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December 19, 2007 > A hand-warming act: Lost gloves seek mates in Pittsburgh

A hand-warming act: Lost gloves seek mates in Pittsburgh

By Jennifer C. Yates

PITTSBURGH (AP), Dec 01 _ It's like an online dating service for long lost gloves.

No, that's not a typo.

A Texas native who experienced her first snowflakes in Pittsburgh last year was miffed by the lost gloves she spotted all over the city last winter. Whom did they belong to? Wouldn't they want them back? Why were people just walking past them?

So Jennifer Gooch, who is pursuing her master of fine arts degree at Carnegie Mellon University, started in an effort to reunite dropped gloves with their mates _ and in the process spread some goodwill.

One of her first ones was a moist, lambskin glove that someone had propped up on a ledge on campus. She was worried about taking it at first. What if the owner came back to claim it?

In its place, she left a small rectangular sticker. A drawing of a black glove is scrawled on it and says, ``Missing a glove?''

Gooch displays the gloves on the wall in her basement art studio at the university. There are 21 so far, each tacked up with push pins. Small yellow Post-it notes and slips of scrap paper hang there, too, chronicling where each was found.

One reads, ``Found by Shaun Tuesday, Nov. 20 Penn Ave. between 29th & 28th.'' Below it, the finder drew two gloves _ one outlined in a solid line, its mate outlined with a broken line.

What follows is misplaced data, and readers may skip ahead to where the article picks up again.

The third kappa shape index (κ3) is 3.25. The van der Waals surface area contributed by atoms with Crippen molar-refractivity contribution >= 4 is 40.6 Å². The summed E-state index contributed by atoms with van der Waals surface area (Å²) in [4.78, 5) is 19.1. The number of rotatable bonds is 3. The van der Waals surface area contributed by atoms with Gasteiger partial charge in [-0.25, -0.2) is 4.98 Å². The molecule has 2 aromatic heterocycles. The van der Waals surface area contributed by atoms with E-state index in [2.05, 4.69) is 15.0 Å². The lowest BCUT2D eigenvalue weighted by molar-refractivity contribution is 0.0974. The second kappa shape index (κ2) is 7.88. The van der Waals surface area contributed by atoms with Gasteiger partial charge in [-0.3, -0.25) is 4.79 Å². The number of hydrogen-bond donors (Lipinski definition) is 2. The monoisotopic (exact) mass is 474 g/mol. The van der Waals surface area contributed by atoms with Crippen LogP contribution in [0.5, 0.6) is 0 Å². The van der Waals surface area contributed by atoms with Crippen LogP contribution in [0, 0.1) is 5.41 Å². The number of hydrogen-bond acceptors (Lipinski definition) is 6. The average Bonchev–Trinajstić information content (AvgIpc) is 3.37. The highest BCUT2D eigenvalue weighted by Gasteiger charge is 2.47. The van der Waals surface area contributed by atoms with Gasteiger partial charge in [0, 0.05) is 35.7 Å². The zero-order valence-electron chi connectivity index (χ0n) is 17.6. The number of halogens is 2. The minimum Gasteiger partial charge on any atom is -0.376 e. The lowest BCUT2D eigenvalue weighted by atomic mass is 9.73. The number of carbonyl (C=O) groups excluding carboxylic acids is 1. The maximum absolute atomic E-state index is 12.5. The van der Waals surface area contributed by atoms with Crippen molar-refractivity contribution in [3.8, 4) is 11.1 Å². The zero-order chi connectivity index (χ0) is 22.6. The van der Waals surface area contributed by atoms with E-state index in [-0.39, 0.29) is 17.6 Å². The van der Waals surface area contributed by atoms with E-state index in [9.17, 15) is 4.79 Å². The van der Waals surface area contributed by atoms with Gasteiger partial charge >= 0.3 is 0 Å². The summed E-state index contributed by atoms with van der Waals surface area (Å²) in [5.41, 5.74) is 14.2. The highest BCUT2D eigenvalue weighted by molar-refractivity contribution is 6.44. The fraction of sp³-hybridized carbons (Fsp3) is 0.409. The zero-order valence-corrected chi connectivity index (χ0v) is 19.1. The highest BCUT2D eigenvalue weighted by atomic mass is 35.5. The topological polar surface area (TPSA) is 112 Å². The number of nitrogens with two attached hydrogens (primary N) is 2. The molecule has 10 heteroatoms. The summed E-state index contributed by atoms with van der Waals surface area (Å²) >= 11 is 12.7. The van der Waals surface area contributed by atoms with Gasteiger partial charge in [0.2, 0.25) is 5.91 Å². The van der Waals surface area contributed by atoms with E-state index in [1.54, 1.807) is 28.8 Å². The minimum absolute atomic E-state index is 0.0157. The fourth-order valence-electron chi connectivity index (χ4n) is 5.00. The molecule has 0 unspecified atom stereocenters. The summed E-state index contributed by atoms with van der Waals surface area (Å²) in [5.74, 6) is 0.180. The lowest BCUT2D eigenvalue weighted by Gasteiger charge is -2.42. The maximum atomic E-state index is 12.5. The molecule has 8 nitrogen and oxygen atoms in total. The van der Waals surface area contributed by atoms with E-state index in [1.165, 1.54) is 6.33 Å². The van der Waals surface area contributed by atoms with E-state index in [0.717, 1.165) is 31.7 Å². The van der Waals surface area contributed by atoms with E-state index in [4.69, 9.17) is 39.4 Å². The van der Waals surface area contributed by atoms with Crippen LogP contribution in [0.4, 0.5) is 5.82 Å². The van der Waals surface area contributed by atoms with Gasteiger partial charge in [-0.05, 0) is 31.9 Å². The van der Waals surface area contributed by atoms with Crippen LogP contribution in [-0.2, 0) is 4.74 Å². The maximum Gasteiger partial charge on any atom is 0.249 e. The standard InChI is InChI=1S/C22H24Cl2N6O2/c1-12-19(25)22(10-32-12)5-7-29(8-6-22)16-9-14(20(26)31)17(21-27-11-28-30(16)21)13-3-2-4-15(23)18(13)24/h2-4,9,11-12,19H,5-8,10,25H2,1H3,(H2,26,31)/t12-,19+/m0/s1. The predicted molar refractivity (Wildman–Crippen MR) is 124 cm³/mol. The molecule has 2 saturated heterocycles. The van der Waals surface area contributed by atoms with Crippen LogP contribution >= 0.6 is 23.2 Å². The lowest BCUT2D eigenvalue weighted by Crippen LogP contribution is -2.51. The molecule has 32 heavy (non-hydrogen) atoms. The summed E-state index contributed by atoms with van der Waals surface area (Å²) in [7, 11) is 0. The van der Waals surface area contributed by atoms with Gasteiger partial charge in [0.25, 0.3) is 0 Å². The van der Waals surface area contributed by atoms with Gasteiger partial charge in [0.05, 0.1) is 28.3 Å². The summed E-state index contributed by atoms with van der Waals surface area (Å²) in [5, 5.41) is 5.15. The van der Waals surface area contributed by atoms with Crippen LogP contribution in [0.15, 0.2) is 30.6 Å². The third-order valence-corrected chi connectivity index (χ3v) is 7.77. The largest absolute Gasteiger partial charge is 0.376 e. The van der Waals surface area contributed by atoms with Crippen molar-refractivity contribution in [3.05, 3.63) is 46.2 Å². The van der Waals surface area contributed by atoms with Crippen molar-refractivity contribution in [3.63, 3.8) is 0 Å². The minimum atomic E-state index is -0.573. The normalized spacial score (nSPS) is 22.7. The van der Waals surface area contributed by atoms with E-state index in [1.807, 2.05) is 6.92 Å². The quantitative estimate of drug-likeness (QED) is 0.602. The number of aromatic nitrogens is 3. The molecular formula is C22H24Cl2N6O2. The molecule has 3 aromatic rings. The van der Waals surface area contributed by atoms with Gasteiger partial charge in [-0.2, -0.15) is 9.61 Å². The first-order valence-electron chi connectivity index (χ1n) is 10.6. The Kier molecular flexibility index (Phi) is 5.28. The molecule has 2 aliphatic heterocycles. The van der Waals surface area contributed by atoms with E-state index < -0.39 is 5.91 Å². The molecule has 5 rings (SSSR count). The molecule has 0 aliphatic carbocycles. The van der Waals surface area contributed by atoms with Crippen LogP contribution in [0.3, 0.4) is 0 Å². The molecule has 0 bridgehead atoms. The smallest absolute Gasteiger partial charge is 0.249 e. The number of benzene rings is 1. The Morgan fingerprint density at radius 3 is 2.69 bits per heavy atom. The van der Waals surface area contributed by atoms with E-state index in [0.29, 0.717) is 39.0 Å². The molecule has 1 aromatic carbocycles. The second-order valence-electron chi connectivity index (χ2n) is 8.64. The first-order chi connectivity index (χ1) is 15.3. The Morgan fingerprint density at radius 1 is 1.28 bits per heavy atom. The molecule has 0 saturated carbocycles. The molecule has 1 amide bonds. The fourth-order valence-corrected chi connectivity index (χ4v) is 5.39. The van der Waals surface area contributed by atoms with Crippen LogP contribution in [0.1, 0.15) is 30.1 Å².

Some appear to be expensive, others not so much. All so far are adult gloves, including a woman's white fingerless combination glove and mitten that was found outside the campus bookstore. There are multiple black knit gloves _ none appearing to be a match to each other, though.

On her wall, a beige, left-handed woman's glove hangs, with a dangling, sparkling rhinestone charm. It was found outside the university's Newell-Simon Hall.

``That's a great glove,'' Gooch, 29, beamed Friday. ``It's leather. It's got bling, but it's so useless now.''

She affectionately calls the gloves ``lumps,'' because that's what they look like when they are found, she says. And really, they are no good without their better half.

Gooch, originally from Dallas, photographs each glove and puts the picture and information on her Web site, where people can report found gloves and request stickers. She hasn't made any glove connections in the two weeks the site has been live, but it's OK if that never happens, she said.

``It's kind of whimsical and bittersweet,'' Gooch said. ``It makes you feel there's this opportunity for benevolence.''

Gooch would love to see One Cold Hand projects sprout up in other cities. She's working with Kati and Erich Pelletier of Brooklyn, N.Y., to start a similar effort there. They hope to have up and running soon.

``I like the sense of what stories are behind those gloves, sort of the community that you never meet but you see scattered about the city,'' said Kati Pelletier, a librarian who met Gooch through a mutual friend.

Pelletier hopes people get a little smile from the Web sites, and also get a little taste of how technology doesn't necessarily have to keep people isolated and apart.

``I'd like this to be proof that it actually brings community together,'' said Pelletier, whose husband is a project manager for a streaming media company.

Gooch got support for the project from a small grant from the Pittsburgh-based Sprout Fund. She's talking with local businesses about creating glove dropboxes all over the city where people can leave their fabric finds.

In the spring, she would like to show her photos in a gallery.

Like socks that disappear in the dryer or plastic grocery bags that fly away and get in trees, Gooch believes there's something about gloves that is universal.

``If I have one person find their glove, then the entire thing is totally worth it,'' she said.


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